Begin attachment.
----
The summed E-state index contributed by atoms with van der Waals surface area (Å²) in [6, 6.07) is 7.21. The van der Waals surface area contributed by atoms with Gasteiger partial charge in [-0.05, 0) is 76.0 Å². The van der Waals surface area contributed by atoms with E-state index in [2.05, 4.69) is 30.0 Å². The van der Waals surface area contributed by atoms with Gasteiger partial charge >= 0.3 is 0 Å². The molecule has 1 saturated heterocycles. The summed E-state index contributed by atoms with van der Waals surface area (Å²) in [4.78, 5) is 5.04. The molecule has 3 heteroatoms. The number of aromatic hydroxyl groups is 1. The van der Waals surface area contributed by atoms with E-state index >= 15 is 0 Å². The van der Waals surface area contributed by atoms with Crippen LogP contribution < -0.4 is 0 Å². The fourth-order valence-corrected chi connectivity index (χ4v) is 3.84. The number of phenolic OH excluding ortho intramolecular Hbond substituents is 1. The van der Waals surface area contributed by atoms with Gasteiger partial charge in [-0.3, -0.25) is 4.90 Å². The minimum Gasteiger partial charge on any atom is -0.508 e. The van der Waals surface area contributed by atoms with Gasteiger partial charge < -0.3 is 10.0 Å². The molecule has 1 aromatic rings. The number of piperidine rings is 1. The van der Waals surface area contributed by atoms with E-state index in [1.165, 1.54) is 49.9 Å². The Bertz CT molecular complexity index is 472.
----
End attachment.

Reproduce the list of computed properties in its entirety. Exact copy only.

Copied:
The summed E-state index contributed by atoms with van der Waals surface area (Å²) in [6, 6.07) is 7.21. The van der Waals surface area contributed by atoms with Gasteiger partial charge in [-0.05, 0) is 76.0 Å². The van der Waals surface area contributed by atoms with E-state index in [2.05, 4.69) is 30.0 Å². The van der Waals surface area contributed by atoms with Gasteiger partial charge >= 0.3 is 0 Å². The molecule has 1 saturated heterocycles. The summed E-state index contributed by atoms with van der Waals surface area (Å²) in [4.78, 5) is 5.04. The molecule has 3 heteroatoms. The number of aromatic hydroxyl groups is 1. The van der Waals surface area contributed by atoms with E-state index >= 15 is 0 Å². The van der Waals surface area contributed by atoms with Crippen LogP contribution < -0.4 is 0 Å². The fourth-order valence-corrected chi connectivity index (χ4v) is 3.84. The number of phenolic OH excluding ortho intramolecular Hbond substituents is 1. The van der Waals surface area contributed by atoms with Gasteiger partial charge in [-0.3, -0.25) is 4.90 Å². The minimum Gasteiger partial charge on any atom is -0.508 e. The van der Waals surface area contributed by atoms with Gasteiger partial charge < -0.3 is 10.0 Å². The molecule has 1 aromatic rings. The number of piperidine rings is 1. The van der Waals surface area contributed by atoms with E-state index in [1.165, 1.54) is 49.9 Å². The Bertz CT molecular complexity index is 472.